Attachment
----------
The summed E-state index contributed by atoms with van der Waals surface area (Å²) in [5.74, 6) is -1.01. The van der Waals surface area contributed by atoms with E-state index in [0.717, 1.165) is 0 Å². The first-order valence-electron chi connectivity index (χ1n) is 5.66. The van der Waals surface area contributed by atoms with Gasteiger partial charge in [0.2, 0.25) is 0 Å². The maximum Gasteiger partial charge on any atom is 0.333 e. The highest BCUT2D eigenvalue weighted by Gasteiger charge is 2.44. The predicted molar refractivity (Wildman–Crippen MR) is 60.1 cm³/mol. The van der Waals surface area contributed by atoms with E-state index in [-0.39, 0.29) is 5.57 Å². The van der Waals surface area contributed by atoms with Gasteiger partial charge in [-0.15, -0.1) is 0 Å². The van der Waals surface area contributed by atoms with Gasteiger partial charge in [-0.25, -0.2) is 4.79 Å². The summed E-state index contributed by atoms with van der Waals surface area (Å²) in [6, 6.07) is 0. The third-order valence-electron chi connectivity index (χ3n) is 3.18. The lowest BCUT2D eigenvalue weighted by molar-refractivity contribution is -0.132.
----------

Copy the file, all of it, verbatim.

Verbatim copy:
The summed E-state index contributed by atoms with van der Waals surface area (Å²) in [5.74, 6) is -1.01. The van der Waals surface area contributed by atoms with E-state index in [0.717, 1.165) is 0 Å². The first-order valence-electron chi connectivity index (χ1n) is 5.66. The van der Waals surface area contributed by atoms with Gasteiger partial charge in [0.2, 0.25) is 0 Å². The maximum Gasteiger partial charge on any atom is 0.333 e. The highest BCUT2D eigenvalue weighted by Gasteiger charge is 2.44. The predicted molar refractivity (Wildman–Crippen MR) is 60.1 cm³/mol. The van der Waals surface area contributed by atoms with E-state index in [-0.39, 0.29) is 5.57 Å². The van der Waals surface area contributed by atoms with Gasteiger partial charge in [-0.15, -0.1) is 0 Å². The van der Waals surface area contributed by atoms with Gasteiger partial charge in [-0.25, -0.2) is 4.79 Å². The summed E-state index contributed by atoms with van der Waals surface area (Å²) in [6, 6.07) is 0. The third-order valence-electron chi connectivity index (χ3n) is 3.18. The lowest BCUT2D eigenvalue weighted by molar-refractivity contribution is -0.132.